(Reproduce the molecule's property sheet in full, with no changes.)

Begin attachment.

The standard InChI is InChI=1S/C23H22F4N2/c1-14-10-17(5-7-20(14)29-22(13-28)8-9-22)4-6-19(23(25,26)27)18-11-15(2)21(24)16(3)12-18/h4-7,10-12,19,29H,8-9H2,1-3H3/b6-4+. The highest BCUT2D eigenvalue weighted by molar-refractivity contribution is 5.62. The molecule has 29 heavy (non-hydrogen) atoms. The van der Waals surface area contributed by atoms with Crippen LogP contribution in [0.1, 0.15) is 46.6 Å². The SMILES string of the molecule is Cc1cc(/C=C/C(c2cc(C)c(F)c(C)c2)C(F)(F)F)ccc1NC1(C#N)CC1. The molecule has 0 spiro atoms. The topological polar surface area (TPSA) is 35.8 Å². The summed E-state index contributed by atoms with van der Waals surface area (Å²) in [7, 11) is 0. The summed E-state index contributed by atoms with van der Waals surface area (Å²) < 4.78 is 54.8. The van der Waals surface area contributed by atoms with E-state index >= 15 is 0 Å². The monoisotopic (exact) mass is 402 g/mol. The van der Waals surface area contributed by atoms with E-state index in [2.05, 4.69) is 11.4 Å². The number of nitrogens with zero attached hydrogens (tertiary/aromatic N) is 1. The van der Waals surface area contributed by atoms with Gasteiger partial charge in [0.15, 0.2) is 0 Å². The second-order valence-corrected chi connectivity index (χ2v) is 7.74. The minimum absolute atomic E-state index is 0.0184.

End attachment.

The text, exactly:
The standard InChI is InChI=1S/C23H22F4N2/c1-14-10-17(5-7-20(14)29-22(13-28)8-9-22)4-6-19(23(25,26)27)18-11-15(2)21(24)16(3)12-18/h4-7,10-12,19,29H,8-9H2,1-3H3/b6-4+. The highest BCUT2D eigenvalue weighted by molar-refractivity contribution is 5.62. The molecule has 29 heavy (non-hydrogen) atoms. The van der Waals surface area contributed by atoms with Crippen LogP contribution in [0.1, 0.15) is 46.6 Å². The SMILES string of the molecule is Cc1cc(/C=C/C(c2cc(C)c(F)c(C)c2)C(F)(F)F)ccc1NC1(C#N)CC1. The molecule has 0 spiro atoms. The topological polar surface area (TPSA) is 35.8 Å². The summed E-state index contributed by atoms with van der Waals surface area (Å²) in [7, 11) is 0. The summed E-state index contributed by atoms with van der Waals surface area (Å²) < 4.78 is 54.8. The van der Waals surface area contributed by atoms with E-state index >= 15 is 0 Å². The monoisotopic (exact) mass is 402 g/mol. The van der Waals surface area contributed by atoms with E-state index in [2.05, 4.69) is 11.4 Å². The number of nitrogens with zero attached hydrogens (tertiary/aromatic N) is 1. The van der Waals surface area contributed by atoms with Gasteiger partial charge in [0.15, 0.2) is 0 Å². The second-order valence-corrected chi connectivity index (χ2v) is 7.74. The minimum absolute atomic E-state index is 0.0184.